Image feature detectors are a common concept between mammalian vision and computer vision. When using them, a raster image is not directly processed to identify complex objects (e.g. a flower, or the digit 2). Instead feature detectors map the distribution of simple figures (such as straight edges) within the image. Higher layers of the neural network then use these maps for distinguishing objects.
In the mammalian brain’s visual cortex (which is at the back of the head, at the furthest possible point from the eyes) the image on the retina is recreated as a spatially faithful projection of the excitation pattern on the retina. Overlapping sets of feature detectors use this as input.
A feature detector neuron becomes active when its favourite pattern shows up in the projected visual field – or more exactly in the area within the visual field where each detector is looking. A typical class of detectors is specific for edges with a specific angle, where one side is dark, and the other side is light. Other neurons recognise more complex patterns, and some also require motion for activation. These detectors together cover the entire visual field, and their excitation pattern is the input to higher layers of processing. We learned about these neurons first by sticking microelectrodes into the visual cortex and measuring electrical activity. When lucky, the electrode measured the activity of a single neuron; then by showing different visual stimuli the activation pattern of the neuron could be mapped.
In mammals the combined output of many detectors are analysed by higher layers of the visual cortex for complex object recognition. Sometimes however the raw feature detector output is already good enough for choosing appropriate behaviour. In toads (where feature detectors sit directly in the retina) hunting is driven by a detector for a moving small dark point (a bug detector), and a detector for a lengthy stripe moving longitudinally (a worm detector). Fleeing is initiated by the big scary moving object detector (moving large rectangle) which overrides the worm and bug detectors (videos of great experiments).
How do feature detectors know what to look for? Are they set up 1) completely before birth without input from experience, or 2) are they refined using input from experience, or 3) are they completely the product of experience? (Disregarding that evolution of development itself is a very slow form of gaining experience.) Different species of animals are probably different in details, but at least for cats and primates 1) is not the case. If during a critical period of 3-6 months right after birth these animals are completely deprived of visual experience, then they never develop the ability to distinguish even simple shapes such as rectangles from circles. However, once the necessary structures are in place, they are stable. Visual deprivation later in life does not deteriorate abilities with similar finality. (See here and here for more detailed descriptions of these experiments.)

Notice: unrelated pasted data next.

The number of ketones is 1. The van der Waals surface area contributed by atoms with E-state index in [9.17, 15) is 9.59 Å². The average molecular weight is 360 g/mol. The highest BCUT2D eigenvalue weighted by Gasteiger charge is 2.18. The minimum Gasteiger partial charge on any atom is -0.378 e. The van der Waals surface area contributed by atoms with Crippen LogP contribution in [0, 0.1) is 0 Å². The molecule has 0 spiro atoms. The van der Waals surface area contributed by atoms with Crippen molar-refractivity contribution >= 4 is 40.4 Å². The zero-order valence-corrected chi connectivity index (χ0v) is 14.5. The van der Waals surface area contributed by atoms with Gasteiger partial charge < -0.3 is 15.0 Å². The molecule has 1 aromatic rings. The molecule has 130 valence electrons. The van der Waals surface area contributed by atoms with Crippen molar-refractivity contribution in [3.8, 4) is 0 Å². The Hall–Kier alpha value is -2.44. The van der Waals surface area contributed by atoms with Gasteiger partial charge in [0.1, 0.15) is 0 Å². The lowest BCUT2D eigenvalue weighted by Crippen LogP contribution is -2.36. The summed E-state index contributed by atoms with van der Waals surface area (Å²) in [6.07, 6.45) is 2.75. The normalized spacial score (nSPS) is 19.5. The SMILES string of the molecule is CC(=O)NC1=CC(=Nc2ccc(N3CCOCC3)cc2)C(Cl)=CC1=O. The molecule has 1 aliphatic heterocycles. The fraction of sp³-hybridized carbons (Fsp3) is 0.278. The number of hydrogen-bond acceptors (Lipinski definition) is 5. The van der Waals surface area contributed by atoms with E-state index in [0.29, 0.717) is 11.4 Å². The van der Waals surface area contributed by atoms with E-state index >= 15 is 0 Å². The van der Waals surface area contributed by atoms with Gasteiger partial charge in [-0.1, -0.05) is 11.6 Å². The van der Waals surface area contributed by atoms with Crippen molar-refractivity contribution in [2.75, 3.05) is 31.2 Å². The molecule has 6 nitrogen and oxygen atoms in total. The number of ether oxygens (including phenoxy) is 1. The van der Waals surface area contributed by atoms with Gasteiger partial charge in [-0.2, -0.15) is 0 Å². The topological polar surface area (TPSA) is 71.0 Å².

Each particular feature needs to be seen frequently during the critical period to be well recognised later in life. For example cats only exposed to vertical stripes early on will be later virtually blind to horizontal edges (Blakemoore & Cooper, Nature (1970) 228, 477-478). The opposite is true for cats exposed only to horizontal stripes. In electrophysiological measurements there will be a corresponding absence of feature detector neurons for the unexercised direction. Similarly, cats that see a world only illuminated by very short flashes of light with long dark periods in-between, to suppress any sensation of continuous motion, will have difficulty with analysing motion. Half of the feature detector neurons in these cats respond however to diffuse strobing lights, as the prevalent stimulus during their critical period (Cynader, Berman & Hein, PNAS (1973), 70, 1353-1354). In a different experiment, if the perceived motion during the critical period is always only in one direction, then feature detectors for other directions are less well developed (Cynader, Berman & Hein, Exp. Brain Res. (1975) 22, 267-280).
As a question for a future post, how do neurons choose what they are sensitive for? They might be set up for recognising random figures and shaping this pattern into actually occurring shapes. There might be also a variety of biases towards shapes, and those cells that find something regularly will survive and refine their target. For comparison, in a slightly different system, binocular vision (in species where both eyes look at the same image unlike e.g. many birds), there are at birth already intertwined anatomical structures that process overlapping visual input from both eyes next to each other (optical dominance columns). If one eye is deprived of vision during the critical period, then the optical dominance columns for the other eye will enlarge at the cost of the deprived eye’s columns, and the cortex for the deprived eye loses processing abilities. (This becomes a problem for those who are born with strabismus and begin to favour one eye.) Similar competition for input or survival might take place also with feature recognisers: either feature types compete for malleable cells, or relatively fixed cells compete for survival. Single-orientation-trained cats seem however not to have large areas without neuronal activity, which might arise through the elimination of never activated neurons. Therefore it seems more likely to me that the orientation specificity of cells is malleable.